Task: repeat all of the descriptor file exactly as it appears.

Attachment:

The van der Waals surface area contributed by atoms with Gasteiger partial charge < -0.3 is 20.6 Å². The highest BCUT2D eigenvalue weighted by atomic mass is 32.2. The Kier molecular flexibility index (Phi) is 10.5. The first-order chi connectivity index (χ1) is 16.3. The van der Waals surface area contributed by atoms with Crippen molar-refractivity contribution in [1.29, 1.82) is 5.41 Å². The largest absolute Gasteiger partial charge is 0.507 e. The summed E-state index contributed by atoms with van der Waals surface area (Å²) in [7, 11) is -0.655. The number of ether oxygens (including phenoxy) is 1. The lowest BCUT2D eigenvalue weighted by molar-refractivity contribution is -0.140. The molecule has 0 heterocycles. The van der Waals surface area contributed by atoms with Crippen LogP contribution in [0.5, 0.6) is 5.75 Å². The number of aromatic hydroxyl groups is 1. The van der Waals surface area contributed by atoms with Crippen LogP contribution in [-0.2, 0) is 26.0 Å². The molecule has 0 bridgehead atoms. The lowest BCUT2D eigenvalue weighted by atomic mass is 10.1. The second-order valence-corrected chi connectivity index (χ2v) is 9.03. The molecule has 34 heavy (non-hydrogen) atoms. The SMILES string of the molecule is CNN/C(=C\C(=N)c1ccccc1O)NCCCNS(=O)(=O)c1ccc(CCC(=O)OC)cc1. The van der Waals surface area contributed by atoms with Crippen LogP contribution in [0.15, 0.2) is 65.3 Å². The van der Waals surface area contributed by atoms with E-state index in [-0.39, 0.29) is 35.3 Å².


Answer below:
The van der Waals surface area contributed by atoms with Gasteiger partial charge < -0.3 is 20.6 Å². The highest BCUT2D eigenvalue weighted by atomic mass is 32.2. The Kier molecular flexibility index (Phi) is 10.5. The first-order chi connectivity index (χ1) is 16.3. The van der Waals surface area contributed by atoms with Crippen molar-refractivity contribution in [1.29, 1.82) is 5.41 Å². The largest absolute Gasteiger partial charge is 0.507 e. The summed E-state index contributed by atoms with van der Waals surface area (Å²) in [7, 11) is -0.655. The number of ether oxygens (including phenoxy) is 1. The lowest BCUT2D eigenvalue weighted by molar-refractivity contribution is -0.140. The molecule has 0 heterocycles. The van der Waals surface area contributed by atoms with Crippen LogP contribution in [0.5, 0.6) is 5.75 Å². The number of aromatic hydroxyl groups is 1. The van der Waals surface area contributed by atoms with Crippen LogP contribution in [-0.2, 0) is 26.0 Å². The molecule has 0 bridgehead atoms. The lowest BCUT2D eigenvalue weighted by atomic mass is 10.1. The second-order valence-corrected chi connectivity index (χ2v) is 9.03. The molecule has 34 heavy (non-hydrogen) atoms. The SMILES string of the molecule is CNN/C(=C\C(=N)c1ccccc1O)NCCCNS(=O)(=O)c1ccc(CCC(=O)OC)cc1. The van der Waals surface area contributed by atoms with Crippen LogP contribution in [0.15, 0.2) is 65.3 Å². The van der Waals surface area contributed by atoms with E-state index in [-0.39, 0.29) is 35.3 Å².